The entire webinar can be viewed below for anyone who was unable to tune in live. The following are responses to questions that were received during the webinar. Part 1, a summary of the main themes, can be found here.
Should I make a thermal map as the solar inspection deliverable?
Raptor Maps does not recommend creating radiometric orthomosaics (thermal maps) of solar farms as the deliverable for a solar farm inspection. Thermal maps require flights at higher altitudes, resulting in a loss of detail, which is exacerbated by the blending of radiometric images. Thermal maps of solar farms are also unable to provide the detail a client needs in order to identify, classify, and localize issues. The high sidelap required means additional time spent in the field. Raptor Maps has developed its solar software solution to deliver the analytics and reports that solar companies expect from a drone inspection.
Should we take videos or photos to capture images of a solar farm?
We recommend taking infrared and high-resolution color (RGB) photos with your drone.
What flight planning strategy does Raptor Maps recommend to produce the highest quality data?
- Infrared images with a high overlap (in the direction of flight) and low sidelap (between passes).
- Color (RGB) orthomosaic flight pattern at 250–400 ft to enhance report quality. Required if no satellite image of site.
Exact altitude depends on your camera/lens setup, but a minimum 5 cm/pixel ground sampling distance (GSD) is necessary for cell-level issues. If you are using a multicopter, maintain heading at all times. Fly in a grid pattern either parallel OR perpendicular to the rows. Confirm your images contain metadata (GPS location, relative altitude, etc.) and are free from motion blur and glare.
We recommend using the flight planning app provided by the manufacturer of your drone. This FLIR forum is a great place to learn more about flight planning apps for thermal inspections, link here.
How should we angle our camera for optimal data collection?
Start with your camera pointed nadir (straight down) and tilt up to 20 degrees to avoid glare and get the best view of the modules. However, your camera should not be aligned to the modules straight-on. See this technical note to understand why.
What is the value of the Raptor Maps’ solar software solution?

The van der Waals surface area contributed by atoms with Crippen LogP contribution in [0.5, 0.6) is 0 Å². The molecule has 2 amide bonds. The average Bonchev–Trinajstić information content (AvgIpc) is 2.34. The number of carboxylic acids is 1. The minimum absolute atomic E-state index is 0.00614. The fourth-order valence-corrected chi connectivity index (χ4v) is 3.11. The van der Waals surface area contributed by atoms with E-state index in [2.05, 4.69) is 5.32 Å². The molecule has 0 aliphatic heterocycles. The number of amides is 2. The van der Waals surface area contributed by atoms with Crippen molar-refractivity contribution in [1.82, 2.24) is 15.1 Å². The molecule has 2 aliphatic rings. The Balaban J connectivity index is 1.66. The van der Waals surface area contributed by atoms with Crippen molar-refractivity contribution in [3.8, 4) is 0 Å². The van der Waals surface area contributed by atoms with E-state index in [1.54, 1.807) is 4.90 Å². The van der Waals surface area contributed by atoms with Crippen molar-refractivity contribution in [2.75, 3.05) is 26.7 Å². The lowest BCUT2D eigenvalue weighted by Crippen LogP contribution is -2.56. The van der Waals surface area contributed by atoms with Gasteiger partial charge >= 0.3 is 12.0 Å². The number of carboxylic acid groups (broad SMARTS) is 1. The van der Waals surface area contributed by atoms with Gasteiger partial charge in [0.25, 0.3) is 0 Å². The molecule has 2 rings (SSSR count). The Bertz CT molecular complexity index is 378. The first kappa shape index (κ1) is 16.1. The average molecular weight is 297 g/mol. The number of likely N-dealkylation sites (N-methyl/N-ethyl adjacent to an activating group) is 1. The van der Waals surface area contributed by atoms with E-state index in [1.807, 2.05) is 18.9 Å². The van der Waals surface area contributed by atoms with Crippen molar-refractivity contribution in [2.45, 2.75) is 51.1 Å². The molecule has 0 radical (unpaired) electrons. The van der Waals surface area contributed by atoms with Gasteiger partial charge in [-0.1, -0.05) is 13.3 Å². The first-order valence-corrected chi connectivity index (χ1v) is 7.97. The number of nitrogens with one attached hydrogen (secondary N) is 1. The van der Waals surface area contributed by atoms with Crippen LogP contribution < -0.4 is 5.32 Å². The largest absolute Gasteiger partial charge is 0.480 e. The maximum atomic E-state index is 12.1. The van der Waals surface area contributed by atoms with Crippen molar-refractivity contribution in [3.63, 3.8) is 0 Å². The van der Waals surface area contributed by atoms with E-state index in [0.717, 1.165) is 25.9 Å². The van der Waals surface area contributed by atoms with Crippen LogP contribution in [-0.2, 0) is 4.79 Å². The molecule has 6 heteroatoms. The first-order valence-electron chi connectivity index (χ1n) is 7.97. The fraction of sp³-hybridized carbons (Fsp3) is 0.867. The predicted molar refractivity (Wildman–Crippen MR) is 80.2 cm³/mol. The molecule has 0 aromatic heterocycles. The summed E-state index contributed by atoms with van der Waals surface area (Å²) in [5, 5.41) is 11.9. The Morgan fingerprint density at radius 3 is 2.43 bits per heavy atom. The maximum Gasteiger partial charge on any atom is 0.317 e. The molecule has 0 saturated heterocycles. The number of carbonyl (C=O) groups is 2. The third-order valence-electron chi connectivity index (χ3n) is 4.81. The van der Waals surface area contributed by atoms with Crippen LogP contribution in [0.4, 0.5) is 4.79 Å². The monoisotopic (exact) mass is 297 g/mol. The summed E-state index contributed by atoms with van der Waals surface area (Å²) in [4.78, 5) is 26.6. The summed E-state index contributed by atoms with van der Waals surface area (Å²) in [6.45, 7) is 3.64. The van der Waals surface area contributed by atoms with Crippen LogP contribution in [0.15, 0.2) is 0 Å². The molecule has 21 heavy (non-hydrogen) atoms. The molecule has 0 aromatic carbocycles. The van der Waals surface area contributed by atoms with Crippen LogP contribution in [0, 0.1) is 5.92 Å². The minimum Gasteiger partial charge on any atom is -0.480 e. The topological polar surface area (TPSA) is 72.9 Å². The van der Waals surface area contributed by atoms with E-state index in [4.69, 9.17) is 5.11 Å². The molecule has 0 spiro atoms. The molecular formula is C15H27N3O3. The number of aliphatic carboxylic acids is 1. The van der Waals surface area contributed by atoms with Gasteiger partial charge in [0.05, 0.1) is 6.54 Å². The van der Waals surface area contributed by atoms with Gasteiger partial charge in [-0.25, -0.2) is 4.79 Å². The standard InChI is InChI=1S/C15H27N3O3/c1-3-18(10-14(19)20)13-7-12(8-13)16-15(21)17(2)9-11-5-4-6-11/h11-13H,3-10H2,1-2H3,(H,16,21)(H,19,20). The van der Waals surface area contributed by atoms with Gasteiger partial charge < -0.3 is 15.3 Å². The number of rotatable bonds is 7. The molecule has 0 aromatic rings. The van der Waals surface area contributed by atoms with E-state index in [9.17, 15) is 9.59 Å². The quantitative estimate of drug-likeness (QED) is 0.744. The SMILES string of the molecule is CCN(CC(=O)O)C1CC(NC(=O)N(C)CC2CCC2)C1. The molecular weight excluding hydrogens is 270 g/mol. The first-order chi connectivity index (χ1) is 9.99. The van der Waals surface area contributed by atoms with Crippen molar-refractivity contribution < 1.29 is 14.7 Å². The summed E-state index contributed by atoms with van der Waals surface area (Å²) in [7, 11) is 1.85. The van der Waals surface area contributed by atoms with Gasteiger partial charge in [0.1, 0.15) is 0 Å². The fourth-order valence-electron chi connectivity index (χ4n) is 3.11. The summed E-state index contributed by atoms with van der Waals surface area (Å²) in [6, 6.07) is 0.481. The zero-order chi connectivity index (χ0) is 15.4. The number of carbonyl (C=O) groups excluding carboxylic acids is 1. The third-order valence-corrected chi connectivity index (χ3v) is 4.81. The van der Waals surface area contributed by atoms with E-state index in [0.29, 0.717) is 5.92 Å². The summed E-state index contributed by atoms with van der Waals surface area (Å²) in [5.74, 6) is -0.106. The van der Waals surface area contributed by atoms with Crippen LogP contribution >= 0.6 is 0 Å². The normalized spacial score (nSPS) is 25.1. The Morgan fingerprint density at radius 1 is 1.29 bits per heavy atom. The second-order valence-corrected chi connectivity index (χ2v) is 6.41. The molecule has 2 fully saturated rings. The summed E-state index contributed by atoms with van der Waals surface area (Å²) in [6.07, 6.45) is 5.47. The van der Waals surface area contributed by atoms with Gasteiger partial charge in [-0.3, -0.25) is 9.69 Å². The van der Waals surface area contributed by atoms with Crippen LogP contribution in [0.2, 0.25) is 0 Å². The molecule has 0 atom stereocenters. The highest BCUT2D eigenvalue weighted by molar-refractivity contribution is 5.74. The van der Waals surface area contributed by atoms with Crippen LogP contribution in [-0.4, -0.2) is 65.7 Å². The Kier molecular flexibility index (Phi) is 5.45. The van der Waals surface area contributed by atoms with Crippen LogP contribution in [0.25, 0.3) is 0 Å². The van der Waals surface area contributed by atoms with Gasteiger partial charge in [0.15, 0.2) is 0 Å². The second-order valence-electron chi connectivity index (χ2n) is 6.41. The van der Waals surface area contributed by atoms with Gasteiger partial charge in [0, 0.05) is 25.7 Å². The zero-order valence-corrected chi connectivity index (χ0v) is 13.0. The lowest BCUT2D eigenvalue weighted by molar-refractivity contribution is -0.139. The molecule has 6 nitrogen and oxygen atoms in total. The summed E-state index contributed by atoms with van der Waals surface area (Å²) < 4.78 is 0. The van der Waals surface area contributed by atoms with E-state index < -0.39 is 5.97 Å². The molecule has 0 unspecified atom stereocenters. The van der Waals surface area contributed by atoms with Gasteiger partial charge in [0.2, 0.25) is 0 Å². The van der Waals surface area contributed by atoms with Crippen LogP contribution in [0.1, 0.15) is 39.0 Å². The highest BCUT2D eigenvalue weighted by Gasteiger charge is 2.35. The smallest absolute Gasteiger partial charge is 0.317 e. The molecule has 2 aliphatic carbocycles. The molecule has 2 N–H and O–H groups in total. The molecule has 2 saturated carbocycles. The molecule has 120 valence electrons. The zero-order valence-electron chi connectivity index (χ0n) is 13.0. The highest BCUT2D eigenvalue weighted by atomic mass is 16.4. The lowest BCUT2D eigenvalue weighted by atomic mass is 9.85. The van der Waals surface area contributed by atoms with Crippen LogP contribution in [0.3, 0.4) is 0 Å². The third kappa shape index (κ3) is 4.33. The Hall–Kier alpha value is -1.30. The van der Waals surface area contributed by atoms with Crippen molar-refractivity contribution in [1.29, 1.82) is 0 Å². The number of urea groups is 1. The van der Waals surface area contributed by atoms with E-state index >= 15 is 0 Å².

Raptor Maps eliminates the time-consuming process of turning your aerial data into actionable information for solar professionals. Raptor Maps has developed Raptor Solar™, the first Artificial Intelligence (AI) software solution, to help you process thermal images, color images, and site data generated from aerial solar site inspections with drones and/or manned aircraft. The software manages the identification, classification, and localization of every solar farm issue captured in the inspection dataset.
The software analysis includes finding and classifying:
- Major electrical issues (inverter, combiner box failure, reversed polarity)
- Defect identification at the string, module, and cell level (e.g., activated bypass diodes, shattered and soiled modules, etc.)
- Tracker and racking issues
- Site issues (e.g. shading, vegetation, flooding, security risks, etc.)
You can learn more about the Raptor Solar™ software here.
What is the thermal certification requirement to conduct these inspections?
There are no thermography licensing requirements required to successfully capture data for qualitative assessments of solar farms. However, it is valuable to have be familiar with thermography basics and understand the science behind these inspections. If you are interested in learning more, we recommend attending a Level 1 Thermography course and/or familiarizing yourself with the science behind aerial thermography with FLIR Delta.
How is the price determined for a solar inspection using drone technology?
There are many variables that impact the costs of performing this inspection, as well as the price that a solar company is able to pay. These variables include: size of the solar farm, the amount of work included in the project (multiple sites, multiple inspections a year, etc.), the location of the site and travel time/distance, the country/region of the drone inspection, the country/region of the solar company hiring for this service, type of client hiring for this service, etc. We strongly recommend structuring costs for this service based on the size of the solar farm and/or size of the total volume of work the client needs done.
How does Raptor Maps present a solar farm inspection report?
We offer a sample PV system inspection report here (link to be updated shortly). Raptor Maps solar software analysis delivers results through an online portal as well as standard digital and downloadable formats including .PDF, Excel, and .KML. You can also learn more about the software’s analysis capabilities here.
Are there any chance of misreadings from inspection results?
Infrared inspections capture effects such as shadowing, for example, which may appear as hotspots or damaged modules from thermal data alone. While the pattern can help to distinguish these types of effects, high-resolution color photos are an important complement to thermal imaging and will help you identify the root cause of issues, and help you avoid delivering false positives to a client. It is important to capture this imagery of the solar farm within the same timeframe/day that you inspect the site with a thermal imaging camera.
What does Raptor maps charge for software/processing?
Raptor Maps solar analysis and reporting software is priced per MWdc of site data processed. The costs include complete post-processing of infrared and color (RGB) data sets, inspection analytics, and comprehensive reports available in digital and downloadable formats. If you need a quote, please contact us here.